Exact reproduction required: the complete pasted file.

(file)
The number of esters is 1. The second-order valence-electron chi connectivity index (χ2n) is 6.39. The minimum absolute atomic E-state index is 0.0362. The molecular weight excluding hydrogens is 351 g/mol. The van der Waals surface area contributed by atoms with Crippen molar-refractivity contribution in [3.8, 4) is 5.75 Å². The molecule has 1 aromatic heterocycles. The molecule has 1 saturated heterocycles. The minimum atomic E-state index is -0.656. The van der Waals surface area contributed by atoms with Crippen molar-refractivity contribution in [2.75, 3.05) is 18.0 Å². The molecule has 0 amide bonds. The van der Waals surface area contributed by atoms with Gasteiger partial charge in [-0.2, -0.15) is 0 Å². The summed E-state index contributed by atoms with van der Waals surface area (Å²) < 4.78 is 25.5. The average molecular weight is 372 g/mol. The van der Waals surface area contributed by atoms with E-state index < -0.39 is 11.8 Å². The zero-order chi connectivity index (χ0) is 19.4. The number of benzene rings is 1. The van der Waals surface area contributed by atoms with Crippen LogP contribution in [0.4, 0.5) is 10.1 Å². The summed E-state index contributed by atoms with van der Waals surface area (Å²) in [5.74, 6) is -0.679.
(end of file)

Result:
The number of esters is 1. The second-order valence-electron chi connectivity index (χ2n) is 6.39. The minimum absolute atomic E-state index is 0.0362. The molecular weight excluding hydrogens is 351 g/mol. The van der Waals surface area contributed by atoms with Crippen molar-refractivity contribution in [3.8, 4) is 5.75 Å². The molecule has 1 aromatic heterocycles. The molecule has 1 saturated heterocycles. The minimum atomic E-state index is -0.656. The van der Waals surface area contributed by atoms with Crippen molar-refractivity contribution in [2.75, 3.05) is 18.0 Å². The molecule has 0 amide bonds. The van der Waals surface area contributed by atoms with Gasteiger partial charge in [-0.2, -0.15) is 0 Å². The summed E-state index contributed by atoms with van der Waals surface area (Å²) < 4.78 is 25.5. The average molecular weight is 372 g/mol. The van der Waals surface area contributed by atoms with E-state index < -0.39 is 11.8 Å². The zero-order chi connectivity index (χ0) is 19.4. The number of benzene rings is 1. The van der Waals surface area contributed by atoms with Crippen LogP contribution in [0.4, 0.5) is 10.1 Å². The summed E-state index contributed by atoms with van der Waals surface area (Å²) in [5.74, 6) is -0.679.